replied
    Originally posted by FIREshrink View Post
    I also practice in a smallish community. Early on some of the boundary challenges were eye-opening, they are unavoidable. Example: my patient is also the clerk where I check in for outpatient procedures; or their kid and my kid are friends; or is my bank teller. These things all happened, but those are largely unavoidable and importantly not under my control. Hiring a patient is different. That creates additional power imbalances which could be seen in hindsight as playing off of (for better or worse) the pre-existing doctor patient relationship. For sure in psychiatry this is considered an absolute never event. I don’t know about other fields, and I could also see a bias complaint being filed against a physician/physician’s office who refused to hire a former patient!
    We had such a request from a patient to be hired as a front desk person ( our ad was out for the job)
    We didn’t hire her, she is still a patient but subsequent couple visits were awkward for sure

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  • FIREshrink
    replied
    I also practice in a smallish community. Early on some of the boundary challenges were eye-opening, they are unavoidable. Example: my patient is also the clerk where I check in for outpatient procedures; or their kid and my kid are friends; or is my bank teller. These things all happened, but those are largely unavoidable and importantly not under my control. Hiring a patient is different. That creates additional power imbalances which could be seen in hindsight as playing off of (for better or worse) the pre-existing doctor patient relationship. For sure in psychiatry this is considered an absolute never event. I don’t know about other fields, and I could also see a bias complaint being filed against a physician/physician’s office who refused to hire a former patient!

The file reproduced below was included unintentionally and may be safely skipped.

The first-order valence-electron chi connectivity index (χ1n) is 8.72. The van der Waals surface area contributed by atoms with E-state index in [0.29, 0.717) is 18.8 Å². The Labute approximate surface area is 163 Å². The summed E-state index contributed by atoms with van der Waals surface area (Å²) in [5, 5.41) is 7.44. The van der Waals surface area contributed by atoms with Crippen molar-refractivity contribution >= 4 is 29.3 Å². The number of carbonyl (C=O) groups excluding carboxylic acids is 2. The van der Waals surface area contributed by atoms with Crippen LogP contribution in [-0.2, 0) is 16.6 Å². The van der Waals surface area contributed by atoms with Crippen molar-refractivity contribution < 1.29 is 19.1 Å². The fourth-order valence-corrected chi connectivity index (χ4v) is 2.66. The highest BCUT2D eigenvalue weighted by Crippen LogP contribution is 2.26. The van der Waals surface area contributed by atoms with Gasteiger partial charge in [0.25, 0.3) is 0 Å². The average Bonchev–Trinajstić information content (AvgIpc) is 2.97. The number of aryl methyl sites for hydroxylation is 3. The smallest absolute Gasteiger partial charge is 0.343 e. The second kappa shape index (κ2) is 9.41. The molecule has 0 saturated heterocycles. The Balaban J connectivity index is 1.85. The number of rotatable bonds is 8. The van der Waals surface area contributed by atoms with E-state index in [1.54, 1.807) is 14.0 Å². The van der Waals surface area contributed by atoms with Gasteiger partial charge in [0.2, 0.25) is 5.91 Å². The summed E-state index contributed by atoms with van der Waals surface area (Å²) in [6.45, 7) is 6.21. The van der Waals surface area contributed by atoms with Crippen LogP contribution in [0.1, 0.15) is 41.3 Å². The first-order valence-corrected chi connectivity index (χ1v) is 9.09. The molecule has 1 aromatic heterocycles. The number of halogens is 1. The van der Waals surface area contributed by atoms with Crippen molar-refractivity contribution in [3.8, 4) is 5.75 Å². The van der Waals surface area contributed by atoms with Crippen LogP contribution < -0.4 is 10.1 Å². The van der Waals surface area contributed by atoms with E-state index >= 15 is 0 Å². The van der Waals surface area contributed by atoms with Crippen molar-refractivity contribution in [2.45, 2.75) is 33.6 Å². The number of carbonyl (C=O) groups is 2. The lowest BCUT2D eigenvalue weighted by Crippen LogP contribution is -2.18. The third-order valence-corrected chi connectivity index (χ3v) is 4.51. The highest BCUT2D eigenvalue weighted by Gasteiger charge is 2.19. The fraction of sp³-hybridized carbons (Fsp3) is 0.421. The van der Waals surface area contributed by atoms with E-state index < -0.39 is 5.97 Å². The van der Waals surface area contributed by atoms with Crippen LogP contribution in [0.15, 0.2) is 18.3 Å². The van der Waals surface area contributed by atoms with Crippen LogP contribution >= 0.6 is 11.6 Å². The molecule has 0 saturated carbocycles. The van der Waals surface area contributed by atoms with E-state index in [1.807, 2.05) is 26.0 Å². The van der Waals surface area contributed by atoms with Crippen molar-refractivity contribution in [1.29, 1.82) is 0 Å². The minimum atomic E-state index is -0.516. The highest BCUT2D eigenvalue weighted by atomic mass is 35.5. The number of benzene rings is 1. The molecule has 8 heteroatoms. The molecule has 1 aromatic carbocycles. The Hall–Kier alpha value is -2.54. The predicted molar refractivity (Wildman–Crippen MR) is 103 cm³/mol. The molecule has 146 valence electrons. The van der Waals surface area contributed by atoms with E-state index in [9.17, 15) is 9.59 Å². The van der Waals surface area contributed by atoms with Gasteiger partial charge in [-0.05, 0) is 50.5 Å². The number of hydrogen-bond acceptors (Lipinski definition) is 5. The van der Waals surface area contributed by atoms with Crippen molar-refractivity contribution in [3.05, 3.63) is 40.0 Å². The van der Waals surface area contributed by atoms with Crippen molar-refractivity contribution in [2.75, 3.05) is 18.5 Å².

Leave a comment:


  • fire2026
    replied
    I guess like everything else in life, circumstances, will update the forum if anything goes sideways

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  • runfast00
    replied
    Originally posted by runfast00 View Post

    I'm in a small town. If I didn't hire my patients I would have no local options: contractor, accountant, banker, city council member, insurance salesman.
    According to popular opinion on this thread, I live everyday in the 'grey zone'.

    However, I understand others may have feelings that are different than mine. Certainly they have different circumstances.

    Leave a comment:


  • runfast00
    replied